by Lillian Csernica on December 6, 2015
A train ride and a short hike brought us to the Imperial Gardens that are part of the Palace Grounds. We had made a reservation for one of the tours given in English. The Imperial Household Agency runs these tours. We were directed to arrive twenty minutes ahead of time at a specific outer gate. There we found something of a staging area in the form of a gift shop with tables outside and the usual array of vending machines offering a variety of drinks.
Pat took the opportunity to sit for a while. The tour is a walking tour that takes close to an hour. I had a look inside the gift shop. In Japan it’s traditional to wrap up gifts in furoshiki, large squares of fabric that come in many beautiful designs. Much to my delight, this gift shop had a whole case devoted to furoshiki. The young man behind the counter was very kind in helping me look through the variety of colors and patterns until I found two that would suit the gifts for my mother and my sister.
This is where I got down to business in terms of serious research. Most of the story in the third novel in the Flower Maiden Saga takes place at the Imperial Palace. Tendo and Yuriko will be a long way from their allies in Satsuma, surrounded by the politics and prejudices that fill the Emperor’s Court.
In an earlier post I mentioned not seeing many Caucasian people while I was in Kyoto. As people began to assemble for the tour given in English, I heard French, German, Italian, and Russian. At the appointed time, our passports were checked again as we passed through one of the huge gates and into the outer courtyard. We assembled in a waiting room full of padded benches. There were lockers available free of charge, which was quite considerate. People with backpacks or heavy purses (like mine) could park them in a locker, the better to enjoy the tour.
Our guide was a wonderful lady named Yoshiko. She introduced herself, then the tour began with a short audiovisual presentation that gave us more detailed information on the Palace. Whoever wrote the tour guides’ script did a good job of providing more than just names, dates, and places. I suspect Yoshiko brought her own personal flair to the tour. As much Japanese history as I already know, there’s still so much more waiting for me. Yoshiko and I had a nice chat about the writings of Murasaki Shikibu and Sei Shonagon.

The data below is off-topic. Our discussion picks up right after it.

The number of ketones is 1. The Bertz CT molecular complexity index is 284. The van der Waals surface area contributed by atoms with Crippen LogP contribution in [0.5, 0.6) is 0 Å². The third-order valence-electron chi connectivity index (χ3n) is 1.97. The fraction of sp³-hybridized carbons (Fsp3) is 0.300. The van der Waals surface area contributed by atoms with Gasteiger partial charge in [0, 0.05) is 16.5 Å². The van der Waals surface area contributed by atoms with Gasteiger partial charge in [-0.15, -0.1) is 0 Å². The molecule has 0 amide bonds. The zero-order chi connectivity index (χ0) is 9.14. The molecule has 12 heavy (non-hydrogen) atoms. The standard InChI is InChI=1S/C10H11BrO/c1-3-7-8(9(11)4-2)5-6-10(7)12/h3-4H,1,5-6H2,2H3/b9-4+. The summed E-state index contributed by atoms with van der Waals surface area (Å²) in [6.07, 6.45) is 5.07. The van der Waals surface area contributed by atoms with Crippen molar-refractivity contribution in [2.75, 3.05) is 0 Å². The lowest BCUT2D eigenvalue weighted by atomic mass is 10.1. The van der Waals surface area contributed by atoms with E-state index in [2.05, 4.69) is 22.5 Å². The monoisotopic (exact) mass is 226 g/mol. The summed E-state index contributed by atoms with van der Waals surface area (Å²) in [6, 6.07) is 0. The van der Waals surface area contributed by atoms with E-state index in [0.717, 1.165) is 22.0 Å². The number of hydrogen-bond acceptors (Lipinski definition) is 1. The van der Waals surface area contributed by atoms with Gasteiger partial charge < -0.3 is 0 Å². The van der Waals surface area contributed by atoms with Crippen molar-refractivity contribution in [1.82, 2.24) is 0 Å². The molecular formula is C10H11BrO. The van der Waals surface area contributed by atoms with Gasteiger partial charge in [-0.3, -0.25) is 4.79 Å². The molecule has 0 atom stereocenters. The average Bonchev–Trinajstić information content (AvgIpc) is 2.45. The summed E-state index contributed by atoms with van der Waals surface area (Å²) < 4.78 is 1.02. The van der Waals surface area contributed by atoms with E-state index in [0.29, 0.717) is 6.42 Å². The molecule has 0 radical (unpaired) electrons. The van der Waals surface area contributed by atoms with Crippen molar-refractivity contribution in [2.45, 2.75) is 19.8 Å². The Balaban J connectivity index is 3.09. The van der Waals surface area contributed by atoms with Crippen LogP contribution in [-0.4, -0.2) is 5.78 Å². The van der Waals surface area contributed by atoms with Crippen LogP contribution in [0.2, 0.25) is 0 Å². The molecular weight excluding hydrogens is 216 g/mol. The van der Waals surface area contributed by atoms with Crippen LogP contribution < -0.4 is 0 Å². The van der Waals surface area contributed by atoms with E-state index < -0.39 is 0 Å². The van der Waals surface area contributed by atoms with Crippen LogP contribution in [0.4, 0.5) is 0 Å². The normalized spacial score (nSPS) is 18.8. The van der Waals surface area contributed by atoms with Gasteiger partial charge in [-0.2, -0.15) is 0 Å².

I am standing in front of the Kenreimon, the gate through which foreign dignitaries would be admitted to the outer courtyard of the Palace grounds. George W. Bush entered through this gate during one of his official visits to Japan.
The Jomeimon is the inner gate leading to the inner courtyard. Notice that blazing orange color, vermillion. It was at this point when our tour guide mentioned it that we learned the true purpose of this color. A fixed form of sunlight or fire, the color serves to drive away evil spirits. The structure visible through the pillars is the Shishinden, the building where the enthronement ceremonies of Emperor Taisho and Emperor Showa took place.
In the Shodaibunoma, there are three waiting rooms. Officials who had business with the Emperor were sorted into one of these three rooms according to rank and priority.
The first has screens painted with sakura, or cherry blossoms. I hope the people in the sakura room had packed a lunch, because they were probably sitting there for quite a while.
The middle room features tigers:
Cranes decorate the third room waiting room, where the most important people sat drinking tea until their turn came.
This is the room where the Emperor sat at his writing desk, receiving messengers, officials, and conducting the business of the empire. Inside the striped canopy is what amounts to the Emperor’s recliner where he could retire when he needed a break.
Notice the fu dogs seated outside the canopy. Fu dogs are the guardians of the sacred, which is why you see them at the gates of temples. The Emperor, being divine, deserved the same kind of veneration, respect, and protection.
To be there, looking at the rooms once occupied by the man believed to be descended from Amaterasu Omikami, the Sun Goddess herself, left me in a state of overwhelming awe. A thousand years of history had happened, all those lives, all those hopes and dreams, on the grounds where I stood. For a writer of historical fiction, it doesn’t get any better than this.